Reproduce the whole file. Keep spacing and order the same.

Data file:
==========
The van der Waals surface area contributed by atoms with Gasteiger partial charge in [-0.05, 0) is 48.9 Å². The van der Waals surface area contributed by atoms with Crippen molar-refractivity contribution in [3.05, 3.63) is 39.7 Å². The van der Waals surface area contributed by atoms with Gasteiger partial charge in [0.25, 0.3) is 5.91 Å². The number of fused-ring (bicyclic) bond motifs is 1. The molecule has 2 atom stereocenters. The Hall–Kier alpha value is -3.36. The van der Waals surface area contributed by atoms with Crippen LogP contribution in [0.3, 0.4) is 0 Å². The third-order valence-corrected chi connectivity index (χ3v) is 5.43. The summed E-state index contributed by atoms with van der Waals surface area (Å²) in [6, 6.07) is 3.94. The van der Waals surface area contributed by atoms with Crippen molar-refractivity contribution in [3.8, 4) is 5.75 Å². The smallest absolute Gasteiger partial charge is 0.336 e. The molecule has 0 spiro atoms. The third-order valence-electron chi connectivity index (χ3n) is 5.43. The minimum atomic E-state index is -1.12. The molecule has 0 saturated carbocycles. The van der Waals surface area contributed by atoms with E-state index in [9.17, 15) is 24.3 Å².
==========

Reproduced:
The van der Waals surface area contributed by atoms with Gasteiger partial charge in [-0.05, 0) is 48.9 Å². The van der Waals surface area contributed by atoms with Crippen molar-refractivity contribution in [3.05, 3.63) is 39.7 Å². The van der Waals surface area contributed by atoms with Gasteiger partial charge in [0.25, 0.3) is 5.91 Å². The number of fused-ring (bicyclic) bond motifs is 1. The molecule has 2 atom stereocenters. The Hall–Kier alpha value is -3.36. The van der Waals surface area contributed by atoms with Crippen LogP contribution in [0.3, 0.4) is 0 Å². The third-order valence-corrected chi connectivity index (χ3v) is 5.43. The summed E-state index contributed by atoms with van der Waals surface area (Å²) in [6, 6.07) is 3.94. The van der Waals surface area contributed by atoms with Crippen molar-refractivity contribution in [3.8, 4) is 5.75 Å². The smallest absolute Gasteiger partial charge is 0.336 e. The molecule has 0 spiro atoms. The third-order valence-electron chi connectivity index (χ3n) is 5.43. The minimum atomic E-state index is -1.12. The molecule has 0 saturated carbocycles. The van der Waals surface area contributed by atoms with E-state index in [9.17, 15) is 24.3 Å².